I'm going to be on a panel to discuss Technical Debt at SPLASH 2013 and have been collecting information on TD in preparation for it. It's interesting to note that Ward Cunningham never actually uses the term "Technical Debt" in the 1992 OOPSLA experience report. He only ever mentions the term "debt analogy Metaphor" and "going into debt". As far as I can tell, the term "Technical Debt" was first attributed to Dave Smith by Johanna Rothman in an article she published in 2000.
After analyzing what Ward Cunningham says in his 2009 video posted on YouTube, I tend to think that Ward and Uncle Bob think the same way about "debt" in software. If you're going to choose to go into "debt", then your software better be well-factored and understood so that you don't have to pay a lot of interest in making it reflect newly found understanding of what the system should be doing. My interpretation is that "debt" in the sense that Ward uses it refers to an incomplete understanding of what the software does or should do. Ward considers it a GOOD strategy to go into debt so that you can get a better understanding of the software. You can then go back and apply whatever you learned from running the immature program and make it reflect your new understanding. This would be a good strategy in the context of doing test-driven development (or test-first programming as it was known back then) and the practice of merciless refactoring. Going into debt without ever going back and making the software reflect any learnings basically amounts to not paying back what you owe, and this is what kills us as developers.
Nice to realize that Ward never used the term "Technical Debt".
Temporarily, it could be beneficial (in terms of time to market) to introduce technical debt; however, realizing this that we are achieving the goals (time to market) at the cost of technical debt is not common. This non-realization makes the topic interesting.
T. Sharma wrote:Temporarily, it could be beneficial (in terms of time to market) to introduce technical debt; however, realizing this that we are achieving the goals (time to market) at the cost of technical debt is not common. This non-realization makes the topic interesting.
I really would not use the term "introduce technical debt" because it should be about choices and trade-offs.
In the example that Uncle Bob gives in his article, the choice was between a design that used frames vs one that used AJAX. The constraint was time, or more precisely, the lack thereof to write an AJAX framework. If you go back to the common Construction metaphor, you can choose to have vinyl tiles instead of ceramic tiles for your floors because of budget constraints. You can then decide later on to upgrade to ceramic tiles or a different material when you are in a better financial position to do so. Until then, the vinyl tiles may work for you just fine.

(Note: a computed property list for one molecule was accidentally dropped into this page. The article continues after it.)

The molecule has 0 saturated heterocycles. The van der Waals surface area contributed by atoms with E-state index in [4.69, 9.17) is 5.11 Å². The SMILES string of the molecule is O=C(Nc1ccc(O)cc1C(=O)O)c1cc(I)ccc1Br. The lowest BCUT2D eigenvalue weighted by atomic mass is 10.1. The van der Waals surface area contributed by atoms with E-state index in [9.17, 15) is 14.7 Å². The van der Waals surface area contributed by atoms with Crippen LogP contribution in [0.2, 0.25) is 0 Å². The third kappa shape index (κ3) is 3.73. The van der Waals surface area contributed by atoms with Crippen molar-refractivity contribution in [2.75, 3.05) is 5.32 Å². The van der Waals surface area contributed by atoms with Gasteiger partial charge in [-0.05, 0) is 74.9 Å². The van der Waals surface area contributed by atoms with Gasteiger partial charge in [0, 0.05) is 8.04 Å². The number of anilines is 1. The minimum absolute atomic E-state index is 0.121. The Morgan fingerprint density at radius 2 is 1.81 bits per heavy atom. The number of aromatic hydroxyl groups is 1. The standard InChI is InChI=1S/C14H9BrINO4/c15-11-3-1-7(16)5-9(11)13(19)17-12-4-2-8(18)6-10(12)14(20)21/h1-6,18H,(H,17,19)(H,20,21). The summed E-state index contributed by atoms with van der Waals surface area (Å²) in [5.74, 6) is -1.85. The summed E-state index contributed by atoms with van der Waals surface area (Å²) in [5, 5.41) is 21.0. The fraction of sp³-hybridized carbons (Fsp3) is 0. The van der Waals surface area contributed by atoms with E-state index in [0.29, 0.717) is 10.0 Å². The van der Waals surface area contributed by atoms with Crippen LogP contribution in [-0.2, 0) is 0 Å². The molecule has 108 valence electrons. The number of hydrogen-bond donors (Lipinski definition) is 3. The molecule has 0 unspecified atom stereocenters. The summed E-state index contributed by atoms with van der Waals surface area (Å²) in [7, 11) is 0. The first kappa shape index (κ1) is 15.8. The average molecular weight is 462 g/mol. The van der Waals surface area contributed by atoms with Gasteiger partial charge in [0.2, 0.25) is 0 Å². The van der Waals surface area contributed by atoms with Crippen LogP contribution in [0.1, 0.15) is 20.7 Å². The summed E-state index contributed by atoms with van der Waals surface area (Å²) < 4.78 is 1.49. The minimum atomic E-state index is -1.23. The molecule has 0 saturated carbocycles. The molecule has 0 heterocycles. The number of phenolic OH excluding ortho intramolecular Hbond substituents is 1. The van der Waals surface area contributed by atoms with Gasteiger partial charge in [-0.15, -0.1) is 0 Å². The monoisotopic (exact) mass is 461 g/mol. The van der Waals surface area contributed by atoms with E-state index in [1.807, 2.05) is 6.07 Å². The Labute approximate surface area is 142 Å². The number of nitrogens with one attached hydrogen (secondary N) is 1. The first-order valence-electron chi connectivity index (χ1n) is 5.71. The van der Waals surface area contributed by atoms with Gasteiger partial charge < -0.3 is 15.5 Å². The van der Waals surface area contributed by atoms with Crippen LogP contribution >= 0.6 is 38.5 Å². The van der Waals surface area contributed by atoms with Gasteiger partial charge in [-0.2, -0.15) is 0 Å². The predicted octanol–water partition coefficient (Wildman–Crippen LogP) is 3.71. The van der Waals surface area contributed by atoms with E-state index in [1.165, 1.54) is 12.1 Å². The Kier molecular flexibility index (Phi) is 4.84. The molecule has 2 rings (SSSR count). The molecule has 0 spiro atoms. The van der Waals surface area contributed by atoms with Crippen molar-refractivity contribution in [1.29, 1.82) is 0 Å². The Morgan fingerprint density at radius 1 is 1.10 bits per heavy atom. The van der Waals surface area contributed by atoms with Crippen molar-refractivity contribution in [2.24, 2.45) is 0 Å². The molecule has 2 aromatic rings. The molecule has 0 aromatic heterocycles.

Author Esther Derby has a talk entitled "The Language of Change" in which she points out that we should carefully choose the kind of language we use to discuss changes that come with a move to Agile development. The need to carefully choose language is related to the kind of mental images that certain words and phrases create in our minds. Some images can give us the wrong impression or lead us down unproductive paths of thought. I think the same applies to any discussion that deals with abstract topics such as the Debt Metaphor.
When we talk about the Debt Metaphor, I think we should be very careful about the kind of terms we use so as not to contribute to the semantic diffusion of the term. I doubt that the term "Technical Debt" will ever go away at this point but I think that the way it is commonly used nowadays tends to muddle the intent Ward originally had in using it, which was to explain the refactoring that they were doing on the WyCash project. In Ward's mind, going into debt was a GOOD strategy because it allowed them to gain more understanding of the program and consolidate the code and design through refactoring.
To stick with the original intent of the Debt Metaphor, you could say that you "make a choice" or "decide" to go into debt because of certain constraints: time, skill, technology, etc. When you say "introduce technical debt," the term conjures images of programmers purposely writing messy code or just going with a poor design. For some reason, this tends to justify the kind of unproductive behavior that gets everyone in trouble. You could argue that the same goes for "make a choice" and "decide" but I think these terms give you a better sense of the kind of thought process that you should have when considering what to do about your code/design.
Another interesting thing to note is that Esther's talk is based on the work of George Lakoff, the same UC Berkeley professor whose work inspired Ward Cunningham to come up with the Debt Metaphor.